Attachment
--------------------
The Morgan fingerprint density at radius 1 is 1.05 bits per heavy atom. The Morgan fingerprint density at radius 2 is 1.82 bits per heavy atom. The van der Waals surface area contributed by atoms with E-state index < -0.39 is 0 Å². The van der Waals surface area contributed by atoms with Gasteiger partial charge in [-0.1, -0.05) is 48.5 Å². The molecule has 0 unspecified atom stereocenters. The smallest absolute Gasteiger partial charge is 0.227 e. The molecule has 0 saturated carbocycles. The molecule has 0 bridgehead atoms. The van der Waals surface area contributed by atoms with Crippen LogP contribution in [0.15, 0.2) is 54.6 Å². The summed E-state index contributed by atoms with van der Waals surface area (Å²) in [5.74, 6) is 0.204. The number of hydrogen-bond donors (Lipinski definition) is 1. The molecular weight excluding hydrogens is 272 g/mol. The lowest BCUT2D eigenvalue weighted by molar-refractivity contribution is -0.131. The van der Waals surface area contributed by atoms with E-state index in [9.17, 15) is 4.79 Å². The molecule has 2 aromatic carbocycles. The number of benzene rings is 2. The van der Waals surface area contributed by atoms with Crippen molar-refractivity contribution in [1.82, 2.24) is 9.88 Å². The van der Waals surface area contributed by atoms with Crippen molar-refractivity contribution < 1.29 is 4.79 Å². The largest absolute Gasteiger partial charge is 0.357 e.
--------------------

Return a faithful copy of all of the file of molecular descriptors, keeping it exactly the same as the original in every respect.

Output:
The Morgan fingerprint density at radius 1 is 1.05 bits per heavy atom. The Morgan fingerprint density at radius 2 is 1.82 bits per heavy atom. The van der Waals surface area contributed by atoms with E-state index < -0.39 is 0 Å². The van der Waals surface area contributed by atoms with Gasteiger partial charge in [-0.1, -0.05) is 48.5 Å². The molecule has 0 unspecified atom stereocenters. The smallest absolute Gasteiger partial charge is 0.227 e. The molecule has 0 saturated carbocycles. The molecule has 0 bridgehead atoms. The van der Waals surface area contributed by atoms with Crippen LogP contribution in [0.15, 0.2) is 54.6 Å². The summed E-state index contributed by atoms with van der Waals surface area (Å²) in [5.74, 6) is 0.204. The number of hydrogen-bond donors (Lipinski definition) is 1. The molecular weight excluding hydrogens is 272 g/mol. The lowest BCUT2D eigenvalue weighted by molar-refractivity contribution is -0.131. The van der Waals surface area contributed by atoms with E-state index in [9.17, 15) is 4.79 Å². The molecule has 2 aromatic carbocycles. The number of benzene rings is 2. The van der Waals surface area contributed by atoms with Crippen molar-refractivity contribution in [1.82, 2.24) is 9.88 Å². The van der Waals surface area contributed by atoms with Crippen molar-refractivity contribution < 1.29 is 4.79 Å². The largest absolute Gasteiger partial charge is 0.357 e.